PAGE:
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The Nation

The Nation October 5-12, 2020

The Nation is America's oldest weekly magazine and is independently published. The Nation speaks to an engaged audience as a champion of civil liberties, human rights, and economic justice. The Nation breaks down critical issues with lively editorials, in-depth investigative reporting and analysis, as well as award-winning arts coverage. Publisher and Editor: Katrina vanden Heuvel.

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Country:
United States
Language:
English
Publisher:
The Nation, LP
Frequency:
Weekly
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36 Issues

in this issue

5 min.
not just a new look

AS YOU CAN SEE, THE NATION HAS MADE SOME CHANGES. WHEN E.L. GODKIN AND his fellow editors put Volume 1, Number 1, of The Nation to bed in July 1865, they noted, “It has been a week singularly barren of exciting events.” That is not a claim any of us would make today. Change has been a constant in the magazine’s history—and one of the keys to our longevity. In 1865, Godkin sent John Richard Dennett on horseback to report on “The South as It Is,” a searing account of defeat and devastation that also conveys, forcefully enough to still shock readers today, the recalcitrance, resentment, and deeply rooted racism that persisted after the close of the Civil War. Nowadays Nation correspondents seldom travel on horseback. But in the past year alone…

4 min.
vote as if the climate depends on it

To understand the planetary importance of this autumn’s presidential election, check the calendar. Voting ends on November 3—and by a fluke of timing, on the morning of November 4 the United States is scheduled to pull out of the Paris Agreement. President Trump announced that we would abrogate our Paris commitments during a Rose Garden speech in 2017. But under the terms of the accords, it takes three years to formalize the withdrawal. So on Election Day it won’t be just Americans watching: The people of the world will see whether the country that has poured more carbon into the atmosphere than any other over the course of history will become the only country that refuses to cooperate in the one international effort to do something about the climate crisis. Trump’s withdrawal…

2 min.
david graeber (1961–2020)

I MET DAVID GRAEBER ON AUGUST 2, 2011, AT the first general assembly of Occupy Wall Street. It was chaotic, with socialists using a microphone to try to wrangle us anarchists. We wanted something a little less hierarchical, so a handful of us sat in a circle at the other side of the small Wall Street park. Graeber saw us and came over. “Hi, I’m David. Can I sit with you?” I didn’t connect the middle-aged man in a baseball cap with his newly released masterwork, Debt: The First 5,000 Years. And he didn’t help: He didn’t grandstand or lecture or say a pointed word about debt or do anything I would expect from an admired intellectual at a political meeting. Mostly, he listened. Afterward, I heard the whispers: That was…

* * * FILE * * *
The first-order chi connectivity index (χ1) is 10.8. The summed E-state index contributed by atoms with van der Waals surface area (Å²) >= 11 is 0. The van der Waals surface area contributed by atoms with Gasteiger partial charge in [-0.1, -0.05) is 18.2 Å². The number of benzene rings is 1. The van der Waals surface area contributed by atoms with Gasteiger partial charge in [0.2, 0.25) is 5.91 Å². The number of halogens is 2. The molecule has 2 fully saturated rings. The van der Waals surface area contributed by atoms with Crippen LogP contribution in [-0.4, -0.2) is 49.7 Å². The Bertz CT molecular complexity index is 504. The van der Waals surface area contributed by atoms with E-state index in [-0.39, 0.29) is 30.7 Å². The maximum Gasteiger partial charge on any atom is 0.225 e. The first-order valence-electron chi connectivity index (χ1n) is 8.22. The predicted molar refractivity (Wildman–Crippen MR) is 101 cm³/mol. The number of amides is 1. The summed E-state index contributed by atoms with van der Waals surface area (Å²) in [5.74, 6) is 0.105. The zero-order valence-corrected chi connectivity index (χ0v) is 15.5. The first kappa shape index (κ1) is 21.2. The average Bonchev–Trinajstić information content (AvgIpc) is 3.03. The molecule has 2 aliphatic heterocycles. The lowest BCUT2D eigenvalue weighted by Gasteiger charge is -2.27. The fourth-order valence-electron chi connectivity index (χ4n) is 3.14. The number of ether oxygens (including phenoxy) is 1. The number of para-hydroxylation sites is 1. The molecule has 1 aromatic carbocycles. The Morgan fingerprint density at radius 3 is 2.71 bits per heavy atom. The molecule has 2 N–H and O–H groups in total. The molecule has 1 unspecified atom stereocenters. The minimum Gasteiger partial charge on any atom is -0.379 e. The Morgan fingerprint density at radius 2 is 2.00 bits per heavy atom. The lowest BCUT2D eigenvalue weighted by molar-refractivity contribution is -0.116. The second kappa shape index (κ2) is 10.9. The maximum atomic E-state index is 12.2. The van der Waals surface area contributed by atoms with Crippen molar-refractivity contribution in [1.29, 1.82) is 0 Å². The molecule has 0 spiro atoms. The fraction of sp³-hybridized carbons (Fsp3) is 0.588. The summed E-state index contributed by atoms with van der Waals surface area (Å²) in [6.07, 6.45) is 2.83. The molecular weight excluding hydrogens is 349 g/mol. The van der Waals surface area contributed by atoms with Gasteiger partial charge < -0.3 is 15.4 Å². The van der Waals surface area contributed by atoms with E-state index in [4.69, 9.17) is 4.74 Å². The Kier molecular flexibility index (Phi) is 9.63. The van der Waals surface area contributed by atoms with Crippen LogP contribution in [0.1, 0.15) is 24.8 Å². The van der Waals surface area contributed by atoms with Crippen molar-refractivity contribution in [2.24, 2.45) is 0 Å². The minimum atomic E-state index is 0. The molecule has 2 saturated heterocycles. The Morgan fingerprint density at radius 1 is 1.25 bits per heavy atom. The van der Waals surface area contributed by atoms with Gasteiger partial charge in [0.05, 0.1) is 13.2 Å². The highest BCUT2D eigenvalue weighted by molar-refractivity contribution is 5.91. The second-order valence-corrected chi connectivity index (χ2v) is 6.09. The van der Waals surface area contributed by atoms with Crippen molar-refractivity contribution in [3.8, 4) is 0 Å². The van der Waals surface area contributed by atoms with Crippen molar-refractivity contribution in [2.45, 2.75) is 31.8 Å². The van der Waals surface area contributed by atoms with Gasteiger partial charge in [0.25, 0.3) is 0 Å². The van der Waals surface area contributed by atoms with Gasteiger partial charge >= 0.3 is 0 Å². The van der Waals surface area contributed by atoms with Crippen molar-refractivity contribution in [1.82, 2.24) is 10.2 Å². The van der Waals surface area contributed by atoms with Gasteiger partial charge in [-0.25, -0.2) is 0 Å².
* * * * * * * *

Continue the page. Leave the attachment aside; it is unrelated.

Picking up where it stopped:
5 min.
the real election has already begun

I CAN’T KEEP UP WITH ALL THE DIFFERENT ways Donald Trump is trying to steal the upcoming presidential election. And I can’t keep track of all the ways he is trying to undermine faith in the election so that he can declare himself the winner even if he loses. As of this writing, Trump’s proposed election-rigging schemes have ranged from delaying the election because of Covid-19 (which he can’t do) to declaring a winner by the end of election night, even if votes remain to be counted (which he also can’t do). He has insisted that mail-in voting increases the likelihood of fraud (which it does not), and he, along with his partner in corruption Bill Barr, have told Trump voters to vote twice (which is fraud). Meanwhile, Postmaster General Louis…

1 min.
a revolution on tv

Readers who came of age during the current television multiverse may find themselves struggling to grasp the cultural dominance once enjoyed by The Tonight Show on NBC. One of the many pleasures of The Sit-In, a new documentary inspired by Joan Walsh’s reporting in The Nation and available on NBC’s Peacock streaming service, is the film’s account of how, during a week in February 1968, Americans came to have a national conversation on race, injustice, and the Vietnam War—organized and orchestrated by Harry Belafonte. A chart-topping recording artist, acclaimed actor, and committed activist, he initially turned down an offer to fill in for host Johnny Carson, changing his mind only after being promised control over his guest list. The result was history making: Belafonte’s interview with his dear friend Martin Luther…

5 min.
marrying money

I USED TO FEEL SORRY FOR MELANIA TRUMP. ALL SHE wanted, I imagined, was to be one of those rich private-school moms who spend their life getting spa treatments and lunching with their girlfriends at chic little Upper East Side restaurants. Instead, she ended up trapped with a sociopath in a tower full of gold toilets. People put too much stock in the concept of agency, I would say. Sometimes you make a mistake and you can’t get out of it. And because she’s a woman, she gets double the blame, like Marie Antoinette. These days, she gets more grief than her husband, Louis XVI, the king of France. I wasn’t the only one who felt this way. Every time a photo appeared of Melania frowning next to her husband or…